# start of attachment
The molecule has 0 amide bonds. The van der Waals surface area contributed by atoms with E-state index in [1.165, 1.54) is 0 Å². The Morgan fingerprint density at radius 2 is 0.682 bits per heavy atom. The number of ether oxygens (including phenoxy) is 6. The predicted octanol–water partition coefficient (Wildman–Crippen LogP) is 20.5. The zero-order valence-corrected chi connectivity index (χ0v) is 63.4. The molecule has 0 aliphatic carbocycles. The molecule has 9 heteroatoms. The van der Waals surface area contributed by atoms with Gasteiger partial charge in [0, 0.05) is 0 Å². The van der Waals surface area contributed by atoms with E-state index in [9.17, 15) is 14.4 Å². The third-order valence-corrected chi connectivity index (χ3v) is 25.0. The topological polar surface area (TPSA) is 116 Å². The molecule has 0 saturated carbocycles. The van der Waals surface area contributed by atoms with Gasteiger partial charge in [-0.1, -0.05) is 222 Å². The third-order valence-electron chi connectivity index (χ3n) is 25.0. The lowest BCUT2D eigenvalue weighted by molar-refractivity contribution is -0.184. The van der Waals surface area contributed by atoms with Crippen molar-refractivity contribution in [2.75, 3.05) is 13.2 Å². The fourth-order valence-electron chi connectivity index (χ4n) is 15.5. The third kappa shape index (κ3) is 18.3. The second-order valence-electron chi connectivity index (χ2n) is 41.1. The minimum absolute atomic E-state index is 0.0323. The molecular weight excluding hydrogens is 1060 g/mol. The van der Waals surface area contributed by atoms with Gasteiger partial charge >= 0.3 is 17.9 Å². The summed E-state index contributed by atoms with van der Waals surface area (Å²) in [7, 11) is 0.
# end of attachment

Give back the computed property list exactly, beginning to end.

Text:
The molecule has 0 amide bonds. The van der Waals surface area contributed by atoms with E-state index in [1.165, 1.54) is 0 Å². The Morgan fingerprint density at radius 2 is 0.682 bits per heavy atom. The number of ether oxygens (including phenoxy) is 6. The predicted octanol–water partition coefficient (Wildman–Crippen LogP) is 20.5. The zero-order valence-corrected chi connectivity index (χ0v) is 63.4. The molecule has 0 aliphatic carbocycles. The molecule has 9 heteroatoms. The van der Waals surface area contributed by atoms with Gasteiger partial charge in [0, 0.05) is 0 Å². The van der Waals surface area contributed by atoms with E-state index in [9.17, 15) is 14.4 Å². The third-order valence-corrected chi connectivity index (χ3v) is 25.0. The topological polar surface area (TPSA) is 116 Å². The molecule has 0 saturated carbocycles. The van der Waals surface area contributed by atoms with Gasteiger partial charge in [-0.1, -0.05) is 222 Å². The third-order valence-electron chi connectivity index (χ3n) is 25.0. The lowest BCUT2D eigenvalue weighted by molar-refractivity contribution is -0.184. The van der Waals surface area contributed by atoms with Crippen molar-refractivity contribution in [2.75, 3.05) is 13.2 Å². The fourth-order valence-electron chi connectivity index (χ4n) is 15.5. The third kappa shape index (κ3) is 18.3. The second-order valence-electron chi connectivity index (χ2n) is 41.1. The minimum absolute atomic E-state index is 0.0323. The molecular weight excluding hydrogens is 1060 g/mol. The van der Waals surface area contributed by atoms with Gasteiger partial charge >= 0.3 is 17.9 Å². The summed E-state index contributed by atoms with van der Waals surface area (Å²) in [7, 11) is 0.